Barrett noted the StayPEC board of directors does not support the MOU and is told by its legal counsel it deserves at least $104,000 annually. “We will not be signing it in its current state.”

The municipality will continue to seek agreement by February, 2022 or face a legal matter.

Council also approved spending up to $50,000 from the municipal portion of the MAT collection to support the creation of the DMO (to cover up to $10,000 for incorporation; up to $20,000 for consultant fees for board governance and creation of bylaws and up to $20,000 for a three month contract extension to retain the existing digital marketing and communications analyst through the transition).

Plans for the municipal DMO are to go beyond marketing and promotion and take on some of the responsibility around management of visitors and the impacts of tourism, working closely with the County, which retains elements such as parks, beaches, boat launches, trails and wayfinding.

Public consultation is expected in January with results, and a list of core competencies required for a new board, by the Feb. 8, 2022 council meeting when the Visit The County new bylaw is to be presented.

Councillors John Hirsch, Phil St.-Jean and Bill Roberts were appointed as interim directors for the purpose of the application for the certificate of incorporation. A full board is expected to be appointed prior to April 29, 2022.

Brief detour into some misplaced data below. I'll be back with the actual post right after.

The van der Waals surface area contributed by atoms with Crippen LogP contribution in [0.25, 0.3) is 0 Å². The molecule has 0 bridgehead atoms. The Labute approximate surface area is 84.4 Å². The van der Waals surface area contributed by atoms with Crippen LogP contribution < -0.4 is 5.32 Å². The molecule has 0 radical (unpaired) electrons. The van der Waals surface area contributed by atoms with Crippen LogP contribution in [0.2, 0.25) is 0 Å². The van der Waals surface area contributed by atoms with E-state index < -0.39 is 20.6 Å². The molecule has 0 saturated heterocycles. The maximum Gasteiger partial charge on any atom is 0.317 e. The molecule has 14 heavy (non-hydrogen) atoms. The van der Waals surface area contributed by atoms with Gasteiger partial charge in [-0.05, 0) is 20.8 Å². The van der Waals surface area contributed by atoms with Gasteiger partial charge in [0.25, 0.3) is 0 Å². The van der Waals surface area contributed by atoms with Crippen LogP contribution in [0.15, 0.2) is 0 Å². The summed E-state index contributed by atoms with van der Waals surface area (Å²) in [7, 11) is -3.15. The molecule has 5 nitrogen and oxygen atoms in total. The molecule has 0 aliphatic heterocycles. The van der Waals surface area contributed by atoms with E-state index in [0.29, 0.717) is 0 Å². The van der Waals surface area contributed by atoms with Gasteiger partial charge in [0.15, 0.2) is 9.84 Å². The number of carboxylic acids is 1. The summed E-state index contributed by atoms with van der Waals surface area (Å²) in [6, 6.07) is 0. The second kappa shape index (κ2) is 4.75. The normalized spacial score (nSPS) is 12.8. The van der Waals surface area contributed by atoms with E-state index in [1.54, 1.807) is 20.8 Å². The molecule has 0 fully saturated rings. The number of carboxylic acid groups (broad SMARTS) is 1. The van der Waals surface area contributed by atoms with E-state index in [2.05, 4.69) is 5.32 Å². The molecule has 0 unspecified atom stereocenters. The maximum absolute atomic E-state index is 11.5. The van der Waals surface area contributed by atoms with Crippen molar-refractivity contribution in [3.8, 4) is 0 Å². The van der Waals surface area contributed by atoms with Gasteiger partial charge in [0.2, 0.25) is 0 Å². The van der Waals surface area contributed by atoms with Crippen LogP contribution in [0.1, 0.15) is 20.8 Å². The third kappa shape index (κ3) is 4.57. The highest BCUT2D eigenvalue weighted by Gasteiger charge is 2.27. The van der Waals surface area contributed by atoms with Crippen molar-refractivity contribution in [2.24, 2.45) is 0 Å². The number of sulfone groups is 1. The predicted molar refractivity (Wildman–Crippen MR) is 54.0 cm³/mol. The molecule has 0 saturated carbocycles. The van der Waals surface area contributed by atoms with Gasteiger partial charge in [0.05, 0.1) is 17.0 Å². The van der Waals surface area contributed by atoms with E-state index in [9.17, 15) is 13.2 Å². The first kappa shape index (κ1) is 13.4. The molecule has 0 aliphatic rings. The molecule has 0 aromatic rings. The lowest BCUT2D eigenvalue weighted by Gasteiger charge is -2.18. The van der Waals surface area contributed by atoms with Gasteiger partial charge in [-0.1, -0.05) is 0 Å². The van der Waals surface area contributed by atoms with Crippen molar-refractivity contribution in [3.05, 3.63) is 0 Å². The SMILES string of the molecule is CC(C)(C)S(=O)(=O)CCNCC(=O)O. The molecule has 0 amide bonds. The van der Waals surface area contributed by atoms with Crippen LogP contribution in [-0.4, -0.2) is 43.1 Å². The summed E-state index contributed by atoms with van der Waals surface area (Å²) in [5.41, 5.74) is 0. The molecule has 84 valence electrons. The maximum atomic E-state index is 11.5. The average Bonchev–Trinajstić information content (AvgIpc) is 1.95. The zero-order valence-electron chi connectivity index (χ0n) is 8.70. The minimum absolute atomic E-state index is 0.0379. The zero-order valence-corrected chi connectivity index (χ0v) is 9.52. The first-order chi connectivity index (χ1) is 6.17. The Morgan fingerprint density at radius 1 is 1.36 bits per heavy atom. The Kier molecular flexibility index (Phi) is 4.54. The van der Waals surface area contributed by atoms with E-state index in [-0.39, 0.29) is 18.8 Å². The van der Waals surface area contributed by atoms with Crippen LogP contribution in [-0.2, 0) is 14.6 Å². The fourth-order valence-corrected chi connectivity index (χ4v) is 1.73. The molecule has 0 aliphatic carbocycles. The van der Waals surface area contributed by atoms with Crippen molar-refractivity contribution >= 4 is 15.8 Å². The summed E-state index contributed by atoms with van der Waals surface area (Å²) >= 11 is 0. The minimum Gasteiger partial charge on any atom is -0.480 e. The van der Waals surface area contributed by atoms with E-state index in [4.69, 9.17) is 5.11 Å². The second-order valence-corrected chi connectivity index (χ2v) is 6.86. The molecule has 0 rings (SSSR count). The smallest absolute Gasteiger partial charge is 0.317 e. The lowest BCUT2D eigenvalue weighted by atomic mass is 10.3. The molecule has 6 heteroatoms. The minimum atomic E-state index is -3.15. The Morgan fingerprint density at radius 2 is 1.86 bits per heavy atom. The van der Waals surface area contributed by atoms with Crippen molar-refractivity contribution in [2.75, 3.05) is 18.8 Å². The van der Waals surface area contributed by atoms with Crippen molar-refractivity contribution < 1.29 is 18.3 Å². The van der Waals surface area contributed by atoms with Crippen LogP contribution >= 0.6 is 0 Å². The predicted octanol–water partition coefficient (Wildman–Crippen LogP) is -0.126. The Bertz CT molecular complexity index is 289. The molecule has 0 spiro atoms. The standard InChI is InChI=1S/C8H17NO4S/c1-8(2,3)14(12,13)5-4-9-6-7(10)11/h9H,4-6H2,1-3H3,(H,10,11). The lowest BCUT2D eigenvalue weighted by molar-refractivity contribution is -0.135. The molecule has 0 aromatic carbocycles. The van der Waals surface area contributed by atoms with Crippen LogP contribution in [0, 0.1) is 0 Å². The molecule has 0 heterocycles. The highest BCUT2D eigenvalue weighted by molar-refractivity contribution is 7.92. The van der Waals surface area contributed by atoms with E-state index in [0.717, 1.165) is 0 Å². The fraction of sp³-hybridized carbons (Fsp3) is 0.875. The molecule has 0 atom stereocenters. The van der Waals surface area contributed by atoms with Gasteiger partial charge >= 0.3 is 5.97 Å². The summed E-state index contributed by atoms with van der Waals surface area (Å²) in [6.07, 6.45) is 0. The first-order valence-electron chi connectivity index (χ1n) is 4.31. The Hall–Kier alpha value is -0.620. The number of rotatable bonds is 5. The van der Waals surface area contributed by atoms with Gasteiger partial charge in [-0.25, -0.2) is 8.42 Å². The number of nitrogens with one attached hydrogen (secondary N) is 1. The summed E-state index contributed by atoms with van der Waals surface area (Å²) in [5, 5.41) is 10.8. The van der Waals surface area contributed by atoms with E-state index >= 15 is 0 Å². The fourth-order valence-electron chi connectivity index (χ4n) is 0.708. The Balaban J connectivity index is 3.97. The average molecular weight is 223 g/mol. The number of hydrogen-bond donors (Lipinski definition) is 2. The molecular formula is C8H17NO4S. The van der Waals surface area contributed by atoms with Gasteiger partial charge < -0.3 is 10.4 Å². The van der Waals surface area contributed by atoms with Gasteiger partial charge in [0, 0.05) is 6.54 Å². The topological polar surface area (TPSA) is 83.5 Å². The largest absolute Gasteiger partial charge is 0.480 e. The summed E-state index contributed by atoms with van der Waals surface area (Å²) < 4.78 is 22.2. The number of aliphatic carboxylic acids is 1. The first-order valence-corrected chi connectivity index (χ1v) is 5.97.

Council also heard a report from Greg Klassen, of Twenty31 Consulting, on the transition to a destination marketing and management organization action plan. The municipality and the consulting firm have been working together since October to outline analysis, best practices, comparable models, recommendations and the path forward in a three-phase approach.

Lamb adds that following the transition, municipal dollars will no longer be used to promote the County as a destination.

“Less than one per cent of residential tax bills currently goes to tourism marketing or promotion, yet those dollars will be freed up to spend on other community priorities. Until 2021, all tourism marketing and management efforts were paid for through a combination of grants, user-generated fees and municipal taxes.”

Total MAT colleted for the period ending Nov. 24, 2021 is $871,246 with administration costs of $114,016 for a net MAT of $757,229.

The net is to be divided 50/50 to the organization and the municipality – though the numbers are expected to increase as final remittance for MAT concludes Jan. 31, 2022.

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  1. Dan says:

    Mr. Barrett seemed willing to compromise meet in the middle, on any fair level. But was pushed aside, thanks for coming out, we will take it from here.
    Staff hired a consulting firm to woo the council. In all the meetings I’ve watched, this was most one sided slanted report. Mr. Glassen begrudgingly admitted two DMO’s worked well in Kingston, then stated it would not work in PEC, but failed to provide any reasoning. MAT tax stakeholders were not consulted or invited to participate. This report had clear predetermined narrative. To support staff agenda and form new corporation. Essentially leaving actual stakeholders with little or no say.